BOSTON (AP) -- Firefighter Marty McNamara had two young daughters and a third on the way when he barreled into a burning basement last November. His family was protected by the same accidental death benefit that covers every part-time firefighter in the state: none.
On Tuesday, the town of Lancaster voted to deny McNamara's widow survivor benefits, a move that has sparked outrage in and out of the town, where the local newspaper's headline read, ``Lancaster picks pocketbook over heart by 18 votes.''
McNamara's death, and the subsequent vote, exposed a system in which towns ask part-time and volunteer firefighters to risk their lives, but leave their families with nothing if a fire takes them.
Lancaster selectman David Dunn hopes the case will create an opportunity for statewide reform.
``If Lancaster has a black eye and embarrassment, we should take that black eye and embarrassment and point out it could happen anywhere in the state of Massachusetts,'' Dunn said.
About 30 provisional votes remain to be counted, but Dunn said there's little chance the vote will change. Officials plan to meet Monday to consider other ways to help Claire McNamara and her family.
According to the National Volunteer Fire Council, half the states have no pension benefits for widows of volunteer firefighters who die in the line of duty. Some, unlike Massachusetts, also have no one-time payment to the families. A few don't even pay for funerals.
In Massachusetts, as many as 10,000 volunteer and on-call firefighters (who unlike volunteers are paid a small stipend) staff roughly 230 departments, according to Lawrence Holmberg, president of the Massachusetts Call/Volunteer Firefighters Association.
Legislation to improve their death benefits hasn't gone anywhere over the past few years. The most recent bill would have given the surviving spouse an annual pension equal to two-thirds of what a full-time firefighter would receive, plus $2,600 per child. That bill, sponsored by Democratic state Rep. Daniel Bosley, was shipped to committee for further study.
Holmberg said his group has been brushed off because part-time departments are found in more rural areas with less political clout. Full-time firefighter unions have also opposed the bills, fearing that if the state gives benefits to volunteers, more communities would switch and eliminate union jobs, Bosley said.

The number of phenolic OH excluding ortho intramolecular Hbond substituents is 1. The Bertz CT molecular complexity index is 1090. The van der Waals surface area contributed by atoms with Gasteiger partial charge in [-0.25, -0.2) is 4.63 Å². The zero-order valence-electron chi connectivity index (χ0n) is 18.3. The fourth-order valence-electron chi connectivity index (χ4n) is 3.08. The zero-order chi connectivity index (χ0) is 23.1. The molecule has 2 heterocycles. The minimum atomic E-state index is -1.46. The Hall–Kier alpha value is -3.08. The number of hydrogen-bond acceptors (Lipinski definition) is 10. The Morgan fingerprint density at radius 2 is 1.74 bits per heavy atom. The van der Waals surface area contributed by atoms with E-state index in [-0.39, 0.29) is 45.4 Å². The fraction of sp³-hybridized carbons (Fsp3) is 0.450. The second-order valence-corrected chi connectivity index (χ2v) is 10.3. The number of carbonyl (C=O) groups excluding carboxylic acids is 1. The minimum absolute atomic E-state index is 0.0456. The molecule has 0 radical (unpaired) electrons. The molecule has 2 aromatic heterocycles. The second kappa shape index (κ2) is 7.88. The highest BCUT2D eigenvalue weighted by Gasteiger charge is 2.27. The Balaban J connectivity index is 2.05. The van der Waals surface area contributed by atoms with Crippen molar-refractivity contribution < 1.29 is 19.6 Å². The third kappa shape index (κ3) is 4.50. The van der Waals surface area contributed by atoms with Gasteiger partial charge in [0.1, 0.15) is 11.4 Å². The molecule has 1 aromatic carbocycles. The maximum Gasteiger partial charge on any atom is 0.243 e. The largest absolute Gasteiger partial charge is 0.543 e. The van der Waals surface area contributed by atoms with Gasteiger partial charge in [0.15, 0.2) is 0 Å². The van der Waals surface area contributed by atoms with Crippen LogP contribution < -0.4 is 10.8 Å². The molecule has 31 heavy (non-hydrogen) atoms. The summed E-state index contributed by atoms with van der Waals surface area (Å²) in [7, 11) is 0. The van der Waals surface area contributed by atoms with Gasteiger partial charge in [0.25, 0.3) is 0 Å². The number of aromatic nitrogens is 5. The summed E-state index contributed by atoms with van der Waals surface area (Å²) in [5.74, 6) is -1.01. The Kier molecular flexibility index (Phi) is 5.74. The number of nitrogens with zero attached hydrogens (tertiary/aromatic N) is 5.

``I'm not going to get into that,'' said Robert McCarthy, president of the Professional Firefighters of Massachusetts. ``I don't have a rivalry with anybody.''
McCarthy said he has pushed hard for benefits for McNamara's family, adding it's ``unconscionable'' for towns to offer nothing to firefighters who die in the line of duty.
``The city or town where they work should provide for them, not try to have other people pay for their responsibility,'' he said.
McCarthy also criticized officials in Lancaster, about 35 miles west of Boston, for trying to fund the McNamara death benefit with a tax override, a politically tough sell, rather than simply agreeing to fund it annually.
The town absorbed a $1.3 million override last year. Some residents had already donated to the McNamaras and felt they couldn't afford another override, Dunn said. The override would have added a one-time charge of $300 to the property tax bill of a $250,000 home.
The $650,000 annuity proposed for McNamara _ which would pay about $30,000 annually _ would cost the town about $1.8 million over several decades, Dunn said.
McNamara's family, who live in neighboring Clinton, have received about $400,000 in one-time state and federal benefits, in addition to the charitable donations. Dunn said the town may consider raising funds through private donations or selling town property.
But Dunn is hoping for a broader solution: asking the state's 230 towns with on-call or volunteer departments for a one-time, $30,000 investment into a reserve fund to pay death benefits.